Blog & Articles

Diagnostic Error: Chaos or Conquerable?

Blog_DiagnosticErrorChaos_MedProfChartXrayPatientSitUpset_260x200pxGiven that proven effective solutions exist today, why haven't more institutions implemented programs that have proven to reduce diagnostic errors?

I listened with great interest to the interview conducted by Dr. Robert Wachter with Dr. Mark Graber in the January 2016 podcast of “Perspectives on Safety,” also published in the AHRQ PSNet.Dr. Graber makes an excellent point that the data regarding diagnostic errors are statistical estimates based on extrapolation from claims data and a few other sources. We don’t really know the true scope of diagnostic errors. What is worse, the individual physician struggles to understand just what defines a diagnostic error and what they can do to prevent it. As of yet, there is no database or centralized repository for diagnostic errors to refer to and learn from.

tom-syzekPerhaps the most valuable source for diagnostic errors is claims data from malpractice insurers. The excellent suggestion was made in the IOM report Improving Diagnosis in Health Care that “professional liability insurance carriers and captive insurers should collaborate with health care professionals on opportunities to improve diagnostic performance through education, training, and practice improvement approaches and increase participation in such programs.” Such collaborations are underway. Other sources of diagnostic error, such as peer and quality reviews, should also be mined for their valuable lessons relevant to medical practice and disseminated.

The dearth of data related to diagnostic error is certainly a challenge that researchers and clinicians alike will continue to tackle for decades to come. Meanwhile, we have enough information to identify and prevent diagnostic errors – right now, today, even with the limited data available. Drs. Wachter and Graber allude to several of these essential initiatives.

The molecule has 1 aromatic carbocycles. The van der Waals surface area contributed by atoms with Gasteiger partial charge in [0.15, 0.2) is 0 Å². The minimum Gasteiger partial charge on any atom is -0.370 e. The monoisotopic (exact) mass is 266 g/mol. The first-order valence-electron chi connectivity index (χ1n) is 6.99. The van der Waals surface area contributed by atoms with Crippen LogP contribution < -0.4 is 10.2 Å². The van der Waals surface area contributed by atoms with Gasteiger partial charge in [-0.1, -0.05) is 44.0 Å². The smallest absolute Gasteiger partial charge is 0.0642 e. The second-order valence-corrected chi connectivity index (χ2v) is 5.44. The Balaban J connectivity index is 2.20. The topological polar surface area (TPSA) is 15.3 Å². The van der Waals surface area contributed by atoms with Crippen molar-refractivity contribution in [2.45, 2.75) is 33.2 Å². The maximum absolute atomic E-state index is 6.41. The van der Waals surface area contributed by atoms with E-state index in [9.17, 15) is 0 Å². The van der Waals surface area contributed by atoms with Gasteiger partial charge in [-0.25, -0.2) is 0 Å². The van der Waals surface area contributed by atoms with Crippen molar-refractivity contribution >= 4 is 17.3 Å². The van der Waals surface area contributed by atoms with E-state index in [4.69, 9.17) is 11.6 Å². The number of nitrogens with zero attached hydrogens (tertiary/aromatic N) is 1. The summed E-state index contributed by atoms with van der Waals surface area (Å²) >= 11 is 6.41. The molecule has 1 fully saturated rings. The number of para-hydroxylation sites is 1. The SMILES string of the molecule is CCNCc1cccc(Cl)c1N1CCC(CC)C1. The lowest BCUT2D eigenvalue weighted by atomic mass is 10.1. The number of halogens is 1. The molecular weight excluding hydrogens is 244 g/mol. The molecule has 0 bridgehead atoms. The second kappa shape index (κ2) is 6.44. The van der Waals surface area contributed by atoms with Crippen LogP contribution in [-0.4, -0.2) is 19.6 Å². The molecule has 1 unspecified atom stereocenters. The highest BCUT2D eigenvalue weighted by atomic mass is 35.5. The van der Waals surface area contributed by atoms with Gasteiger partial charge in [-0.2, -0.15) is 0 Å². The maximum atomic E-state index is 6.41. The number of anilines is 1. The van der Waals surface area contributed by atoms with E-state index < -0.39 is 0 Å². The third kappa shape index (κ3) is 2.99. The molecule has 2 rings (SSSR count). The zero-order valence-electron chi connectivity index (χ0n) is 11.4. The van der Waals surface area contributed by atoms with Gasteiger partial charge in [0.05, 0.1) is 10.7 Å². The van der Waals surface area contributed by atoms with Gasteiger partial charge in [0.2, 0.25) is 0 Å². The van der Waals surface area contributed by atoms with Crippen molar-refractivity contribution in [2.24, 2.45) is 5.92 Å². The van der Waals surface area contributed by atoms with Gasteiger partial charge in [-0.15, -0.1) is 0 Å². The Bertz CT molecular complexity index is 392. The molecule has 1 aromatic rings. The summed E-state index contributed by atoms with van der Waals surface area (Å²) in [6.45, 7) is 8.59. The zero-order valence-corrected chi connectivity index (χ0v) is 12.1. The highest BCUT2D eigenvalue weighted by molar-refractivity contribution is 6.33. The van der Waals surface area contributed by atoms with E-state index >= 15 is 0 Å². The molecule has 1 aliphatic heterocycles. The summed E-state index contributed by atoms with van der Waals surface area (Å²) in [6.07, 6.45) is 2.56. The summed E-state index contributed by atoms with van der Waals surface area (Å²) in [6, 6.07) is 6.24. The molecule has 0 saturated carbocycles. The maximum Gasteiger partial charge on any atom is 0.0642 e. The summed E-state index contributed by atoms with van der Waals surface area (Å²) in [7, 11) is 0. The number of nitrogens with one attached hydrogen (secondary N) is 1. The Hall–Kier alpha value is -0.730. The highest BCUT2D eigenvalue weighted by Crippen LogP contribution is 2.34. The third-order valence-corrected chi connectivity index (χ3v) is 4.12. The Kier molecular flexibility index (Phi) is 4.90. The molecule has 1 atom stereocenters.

Diagnostic Error Initiatives

The first is awareness. Physicians (and everyone in healthcare) need to know that diagnostic error is a significant threat to patient safety. The second is self-awareness – to realize that it is “very likely that each of us will have a diagnostic error in our lifetime” and to quit rationalizing “away some of the mistakes that are made.” Accept that you will make cognitive errors, be willing to think about your own thinking (metacognition), and move beyond denial to become a better clinician.

The third initiative, included as a recommendation in the IOM report and stressed by Dr. Graber, is education. Be willing to look at things from both the front and back sides of medical errors. At the front door, this means going beyond the didactics of textbooks to include learning (or re-learning) the fundamentals of the diagnostic process, where it goes wrong, how omissions and errors along the diagnostic pathway accumulate and lead to diagnostic delays or failures, and how poor communication, cognitive errors, and handoff and system errors can all contribute to diagnostic error.

Then examine the process from the back end – review cases & claims with adverse outcomes to analyze if and how they could have been prevented. Involve the entire team, department, service line and institution in the ongoing educational process. Start by targeting the highest risk clinical areas, such as OB, emergency department, surgery or elsewhere, and customizing the educational program to achieve the greatest impact.